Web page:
Positioned about 120 kilometers from Samara, in the Sergievsky district, is the mesmerizing Goluboe Lake. Its captivating blue hue is attributed to the high concentration of hydrogen sulfide, and when kissed by sunlight, the water transforms into a brilliant shade of blue, revealing its very depths. Astonishingly, the lake’s temperature remains a consistent 8°C year-round, offering a refreshing reprieve during scorching days. While there are no direct buses from Samara to the villages nearest to the lake, one could take a passing bus and alight on the main road. However, this option requires a walk of over ten kilometers. Hence, it’s recommended to approach this natural beauty by car or through a car-sharing service.

Captivating blue hue of Goluboe Lake is attributed to the high concentration of hydrogen sulfide, and when kissed by sunlight, the water transforms into a brilliant shade of blue, revealing its very depths. Photo: MulTicK / Wikimedia.org

Dining in Samara: A Culinary Scene in Evolution

The cityscape of Samara has witnessed a blossoming culinary renaissance in recent times. The culture of dining out has not only taken root but thrived, becoming an integral part of the urban experience. As evening descends upon the city center, securing a table at a restaurant without a prior reservation can prove challenging, even on weekdays, thanks to the throngs of food enthusiasts who fill these spaces to the brim.

For a while, the people of Samara developed a deep fondness for Georgian cuisine. The city’s eateries saw such a proliferation of khinkali (dumplings) and khachapuri (cheese-filled bread) that one might’ve cheekily suggested renaming Samara to Tbilisi, and many wouldn’t have spotted the difference. However, the culinary winds are shifting once more. Presently, the gastronomic inclinations lean towards the flavors of Pan-Asia and the diverse palette of Europe.

Samara’s Most Instagrammable Breakfast Spots

Veranda: This enchanting eatery operates solely during the warmer months. Inside, the café ceiling is adorned with artificial flowers, while the walls and entrance boast the real deal. The entire ambiance feels like a scene straight out of a fairy tale movie. Its outdoor seating – referred to as “letnik” in Samara – provides a perfect summer nook. An intriguing detail in their menu? Special markers beside dishes that are deemed “Instagram-worthy”.

Testo: A patisserie renowned for its extensive breakfast menu and an array of beverages. Their display case is always packed with fresh desserts, beckoning visitors for a sweet indulgence. The café’s crowning jewel? Their filled croissants, which they confidently label as “perfect”.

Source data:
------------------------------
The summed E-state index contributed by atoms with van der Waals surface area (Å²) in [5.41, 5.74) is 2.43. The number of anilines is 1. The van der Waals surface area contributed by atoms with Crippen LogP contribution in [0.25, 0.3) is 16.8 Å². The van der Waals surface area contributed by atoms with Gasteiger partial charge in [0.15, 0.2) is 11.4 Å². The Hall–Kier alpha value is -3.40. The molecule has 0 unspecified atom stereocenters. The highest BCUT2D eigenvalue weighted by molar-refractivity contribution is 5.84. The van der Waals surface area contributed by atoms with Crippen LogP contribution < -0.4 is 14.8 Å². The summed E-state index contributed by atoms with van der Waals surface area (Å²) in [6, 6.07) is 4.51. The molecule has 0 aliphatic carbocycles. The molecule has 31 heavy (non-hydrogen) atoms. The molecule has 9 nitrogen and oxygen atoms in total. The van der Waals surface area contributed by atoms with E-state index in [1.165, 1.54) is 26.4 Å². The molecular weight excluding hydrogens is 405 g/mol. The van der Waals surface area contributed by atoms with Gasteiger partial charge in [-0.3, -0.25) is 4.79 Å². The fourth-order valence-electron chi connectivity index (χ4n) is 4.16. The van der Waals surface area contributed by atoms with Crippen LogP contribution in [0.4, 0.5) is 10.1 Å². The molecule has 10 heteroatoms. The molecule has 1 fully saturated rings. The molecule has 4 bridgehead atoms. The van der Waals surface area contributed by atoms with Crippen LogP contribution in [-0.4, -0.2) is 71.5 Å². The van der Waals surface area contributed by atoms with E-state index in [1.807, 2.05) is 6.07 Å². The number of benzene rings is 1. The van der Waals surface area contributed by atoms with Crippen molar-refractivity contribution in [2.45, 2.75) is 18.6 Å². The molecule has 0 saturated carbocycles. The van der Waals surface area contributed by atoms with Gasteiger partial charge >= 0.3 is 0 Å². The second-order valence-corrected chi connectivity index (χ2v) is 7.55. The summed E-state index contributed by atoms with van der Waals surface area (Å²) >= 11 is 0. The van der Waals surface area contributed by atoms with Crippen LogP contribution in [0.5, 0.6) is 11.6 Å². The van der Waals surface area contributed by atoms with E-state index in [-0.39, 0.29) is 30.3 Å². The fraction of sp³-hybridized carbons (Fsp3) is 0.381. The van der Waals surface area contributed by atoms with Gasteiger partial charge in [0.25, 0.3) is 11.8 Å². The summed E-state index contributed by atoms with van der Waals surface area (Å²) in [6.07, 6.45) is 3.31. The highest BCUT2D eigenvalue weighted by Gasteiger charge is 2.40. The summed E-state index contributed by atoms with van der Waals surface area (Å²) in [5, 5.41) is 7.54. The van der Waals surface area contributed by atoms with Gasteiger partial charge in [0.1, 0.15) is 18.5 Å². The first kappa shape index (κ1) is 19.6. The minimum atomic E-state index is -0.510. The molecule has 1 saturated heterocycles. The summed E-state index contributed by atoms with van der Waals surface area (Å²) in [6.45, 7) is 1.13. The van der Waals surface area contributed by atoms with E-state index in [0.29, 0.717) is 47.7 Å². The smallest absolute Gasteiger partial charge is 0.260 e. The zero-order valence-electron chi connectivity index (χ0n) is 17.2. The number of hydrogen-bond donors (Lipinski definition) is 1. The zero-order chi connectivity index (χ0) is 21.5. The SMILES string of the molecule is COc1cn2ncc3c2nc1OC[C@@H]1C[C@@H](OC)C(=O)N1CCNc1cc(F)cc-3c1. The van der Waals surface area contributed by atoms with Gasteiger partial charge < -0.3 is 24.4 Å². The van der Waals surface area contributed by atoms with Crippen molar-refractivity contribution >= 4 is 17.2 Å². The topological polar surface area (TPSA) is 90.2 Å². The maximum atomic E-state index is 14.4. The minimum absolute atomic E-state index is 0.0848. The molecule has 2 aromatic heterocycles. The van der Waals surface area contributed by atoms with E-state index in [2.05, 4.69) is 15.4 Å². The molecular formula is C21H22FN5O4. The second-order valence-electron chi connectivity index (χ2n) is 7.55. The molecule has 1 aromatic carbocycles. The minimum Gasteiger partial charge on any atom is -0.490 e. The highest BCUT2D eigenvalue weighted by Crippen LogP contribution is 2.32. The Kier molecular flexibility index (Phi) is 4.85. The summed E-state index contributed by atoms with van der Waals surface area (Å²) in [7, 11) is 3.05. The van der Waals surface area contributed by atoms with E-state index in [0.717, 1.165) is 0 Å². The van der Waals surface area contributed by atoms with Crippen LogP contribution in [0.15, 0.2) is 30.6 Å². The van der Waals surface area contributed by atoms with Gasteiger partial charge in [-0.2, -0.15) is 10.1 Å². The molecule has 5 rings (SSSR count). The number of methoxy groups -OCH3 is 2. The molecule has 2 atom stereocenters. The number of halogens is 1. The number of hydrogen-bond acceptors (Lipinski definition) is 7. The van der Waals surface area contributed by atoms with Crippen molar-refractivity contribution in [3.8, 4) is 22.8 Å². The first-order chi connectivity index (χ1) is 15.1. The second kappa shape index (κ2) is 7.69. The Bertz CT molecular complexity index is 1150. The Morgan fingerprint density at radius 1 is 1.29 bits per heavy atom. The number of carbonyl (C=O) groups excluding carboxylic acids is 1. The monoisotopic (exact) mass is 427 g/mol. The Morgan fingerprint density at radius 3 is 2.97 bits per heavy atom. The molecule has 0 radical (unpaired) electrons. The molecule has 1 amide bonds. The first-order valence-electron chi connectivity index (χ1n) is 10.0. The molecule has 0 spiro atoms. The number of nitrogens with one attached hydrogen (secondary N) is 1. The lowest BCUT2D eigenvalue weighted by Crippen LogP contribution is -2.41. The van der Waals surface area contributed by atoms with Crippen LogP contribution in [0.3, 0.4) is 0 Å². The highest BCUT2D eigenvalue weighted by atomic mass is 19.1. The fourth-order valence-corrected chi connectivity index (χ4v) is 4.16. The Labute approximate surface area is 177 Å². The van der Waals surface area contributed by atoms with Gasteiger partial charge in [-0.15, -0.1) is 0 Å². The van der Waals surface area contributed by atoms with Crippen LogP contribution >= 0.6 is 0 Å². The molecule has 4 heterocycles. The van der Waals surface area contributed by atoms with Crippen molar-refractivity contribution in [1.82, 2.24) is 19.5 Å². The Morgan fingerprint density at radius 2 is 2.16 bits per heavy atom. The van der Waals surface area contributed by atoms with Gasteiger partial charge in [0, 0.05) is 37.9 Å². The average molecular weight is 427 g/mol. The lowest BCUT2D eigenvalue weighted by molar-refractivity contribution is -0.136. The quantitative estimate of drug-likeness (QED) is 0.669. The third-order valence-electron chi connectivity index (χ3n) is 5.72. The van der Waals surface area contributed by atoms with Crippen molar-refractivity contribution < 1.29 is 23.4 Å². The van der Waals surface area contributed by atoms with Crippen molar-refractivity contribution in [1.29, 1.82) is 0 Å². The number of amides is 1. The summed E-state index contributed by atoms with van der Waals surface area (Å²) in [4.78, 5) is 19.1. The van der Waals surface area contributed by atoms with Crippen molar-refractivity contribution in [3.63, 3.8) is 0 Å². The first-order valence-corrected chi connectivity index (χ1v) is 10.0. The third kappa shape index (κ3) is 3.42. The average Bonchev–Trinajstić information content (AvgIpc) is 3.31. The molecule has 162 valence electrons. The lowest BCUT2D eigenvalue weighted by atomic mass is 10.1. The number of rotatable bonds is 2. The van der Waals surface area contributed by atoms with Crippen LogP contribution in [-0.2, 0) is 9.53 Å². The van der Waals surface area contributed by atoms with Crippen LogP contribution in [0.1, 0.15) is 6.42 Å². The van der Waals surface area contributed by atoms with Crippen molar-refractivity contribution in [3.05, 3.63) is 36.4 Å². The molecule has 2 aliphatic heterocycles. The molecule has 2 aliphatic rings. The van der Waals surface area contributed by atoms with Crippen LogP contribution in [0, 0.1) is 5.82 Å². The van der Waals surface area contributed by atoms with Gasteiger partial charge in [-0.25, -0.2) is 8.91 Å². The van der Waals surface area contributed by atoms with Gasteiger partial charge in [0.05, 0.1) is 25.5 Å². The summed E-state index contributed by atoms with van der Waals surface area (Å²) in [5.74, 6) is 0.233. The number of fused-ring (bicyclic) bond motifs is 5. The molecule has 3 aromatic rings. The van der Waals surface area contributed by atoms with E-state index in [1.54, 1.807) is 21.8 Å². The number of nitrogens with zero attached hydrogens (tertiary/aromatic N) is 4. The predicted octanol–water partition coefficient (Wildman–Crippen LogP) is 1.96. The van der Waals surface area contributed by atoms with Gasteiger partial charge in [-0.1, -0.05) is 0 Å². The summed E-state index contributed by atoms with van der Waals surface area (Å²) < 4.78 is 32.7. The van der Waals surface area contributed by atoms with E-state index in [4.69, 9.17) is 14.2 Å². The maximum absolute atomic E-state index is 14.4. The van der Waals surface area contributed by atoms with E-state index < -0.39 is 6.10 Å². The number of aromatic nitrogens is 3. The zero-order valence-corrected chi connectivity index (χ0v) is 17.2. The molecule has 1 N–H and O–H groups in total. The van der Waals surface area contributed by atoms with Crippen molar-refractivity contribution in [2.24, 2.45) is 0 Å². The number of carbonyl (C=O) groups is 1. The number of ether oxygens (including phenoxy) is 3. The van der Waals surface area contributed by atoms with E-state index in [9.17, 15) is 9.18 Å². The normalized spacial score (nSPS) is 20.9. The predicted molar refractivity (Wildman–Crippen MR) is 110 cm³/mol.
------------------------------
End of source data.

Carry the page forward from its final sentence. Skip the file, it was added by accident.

Filimonov: A bistro serving Mediterranean cuisine at approachable prices. Not only are the servings generously portioned, but their breakfast menu features dishes sure to raise eyebrows, like the decadent French toast topped with red caviar or their unique “buckwheat carbonara”.

Bruni: An Italian-inspired family café with a picturesque view of the Volga River. It features a kid’s playroom and a versatile breakfast menu to cater to all tastes. Their offerings are steeped in tradition: handcrafted pastas and pizzas, a selection of appetizers and salads. And for those on-the-go? Freshly baked bread available for purchase at the counter.

Inside, the ceiling of Veranda is adorned with artificial flowers, while the walls and entrance boast the real deal. The entire ambiance feels like a scene straight out of a fairy tale movie. Photo: Veranda

Coffee Spots in Samara

Signature Cafés Worth a Visit

Tolstoy Coffee: Evolving from a tiny space to a full-fledged café, this family-run gem ensures a warm welcome, with the owner frequently manning the coffee machine. Amidst restored wooden furniture, intricate mirrors, you’ll also find the city’s best treats made with boiled condensed milk.

8 Atoms: Founded by a seasoned barista of 15 years, Yevgeny Ivakhnenko, this café offers an education in coffee. Here, you’re introduced to a variety of coffee blends and guided to select the one that matches your preference. The yellow accents and a historic wrought-iron staircase – a relic from a former tailoring and shoe factory – add to its charm.